"Yes, a culture war. Democrats may deny it, but there is a perception on the part of the U.S. officer corps that the Democratic Party is engaged in an unprecedented campaign against the military. While officers recognize that there are many pro-defense Democrats, they believe that the core of the party is hostile to military culture."

Winners and losers

"As the presidential election drama plays out, we need to get one thing straight: The man who is sworn in at noon Jan. 20 on the steps of the U.S. Capitol will be the winner. The man who is not sworn in will be the loser," Don Campbell writes in an opinion piece in USA Today.

"You might be getting a little confused about that. A suddenly trendy argument is being made that the winner will really be the loser and the loser will really be the winner, and that only the loser will be able to claim the 'moral high ground.'…

"The pundits framing that metaphysical argument say that no matter who wins the presidency, the close divisions of the U.S. House and Senate will guarantee a debilitating 'gridlock' at least through the 2002 congressional elections. What they apparently don't know is that gridlock is just fine with many Americans who live west of the Potomac River.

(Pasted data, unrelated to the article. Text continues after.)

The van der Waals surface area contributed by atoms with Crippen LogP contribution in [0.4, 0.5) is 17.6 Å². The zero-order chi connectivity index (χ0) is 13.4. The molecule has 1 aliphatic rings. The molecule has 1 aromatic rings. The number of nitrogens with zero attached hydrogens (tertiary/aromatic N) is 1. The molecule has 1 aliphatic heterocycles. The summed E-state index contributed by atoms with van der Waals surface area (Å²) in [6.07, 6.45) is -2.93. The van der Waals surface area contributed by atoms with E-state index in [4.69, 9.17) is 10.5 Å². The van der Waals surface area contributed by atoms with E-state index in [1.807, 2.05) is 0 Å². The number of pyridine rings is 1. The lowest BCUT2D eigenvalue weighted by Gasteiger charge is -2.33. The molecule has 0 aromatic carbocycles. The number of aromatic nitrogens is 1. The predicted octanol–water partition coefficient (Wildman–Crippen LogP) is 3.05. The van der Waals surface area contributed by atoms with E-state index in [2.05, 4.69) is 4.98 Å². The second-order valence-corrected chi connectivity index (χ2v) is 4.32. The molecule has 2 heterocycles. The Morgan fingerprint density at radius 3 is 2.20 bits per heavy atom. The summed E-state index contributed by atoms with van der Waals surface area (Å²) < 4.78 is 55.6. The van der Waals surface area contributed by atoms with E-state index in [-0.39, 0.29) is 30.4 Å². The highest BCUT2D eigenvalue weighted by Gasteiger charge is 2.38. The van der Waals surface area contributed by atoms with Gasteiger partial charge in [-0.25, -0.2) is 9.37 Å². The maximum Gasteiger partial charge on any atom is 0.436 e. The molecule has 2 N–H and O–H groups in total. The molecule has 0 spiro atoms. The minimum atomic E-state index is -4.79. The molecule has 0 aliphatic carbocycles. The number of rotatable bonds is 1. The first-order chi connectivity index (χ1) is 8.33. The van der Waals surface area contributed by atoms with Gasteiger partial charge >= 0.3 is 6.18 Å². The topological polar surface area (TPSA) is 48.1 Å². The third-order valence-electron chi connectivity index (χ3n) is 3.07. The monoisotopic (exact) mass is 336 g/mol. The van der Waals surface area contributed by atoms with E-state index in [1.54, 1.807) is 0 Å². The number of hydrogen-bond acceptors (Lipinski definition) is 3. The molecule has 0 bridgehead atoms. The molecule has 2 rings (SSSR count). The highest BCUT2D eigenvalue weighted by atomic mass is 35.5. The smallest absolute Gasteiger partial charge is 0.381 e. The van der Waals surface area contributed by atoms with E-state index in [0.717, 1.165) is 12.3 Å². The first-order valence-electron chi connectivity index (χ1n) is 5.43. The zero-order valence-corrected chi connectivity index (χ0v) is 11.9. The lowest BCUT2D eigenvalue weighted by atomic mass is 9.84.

"With the booming economy at home and relative peace abroad, there's precious little that many folks are looking for from Washington except that the federal government stay out of their lives.

"The pundits also say there will be recriminations because of deep suspicions about how the victor won, fueled by the growing incivility in Washington. What they apparently don't know is that civility left town years ago, and it ain't coming back."

A lawless court

"We have discovered another case of election fraud: A few people were able to cast two votes for Al Gore in this election. They are the justices of the Florida Supreme Court, who were able to vote for Gore on Nov. 7 and again [Tuesday] night," John J. Miller and Ramesh Ponnuru write at www.nationalreview.com.

"The last footnote of its decision reads, in its entirety: 'At oral argument, we inquired as to whether the presidential candidates were interested in our consideration of a reopening of the opportunity to request recounts in any additional counties. Neither candidate requested such an opportunity.'

"The sentence to which this footnote is attached refers piously to 'our reluctance to rewrite the Florida Election Code,' even as the footnote itself advertises the court's willingness to do just that.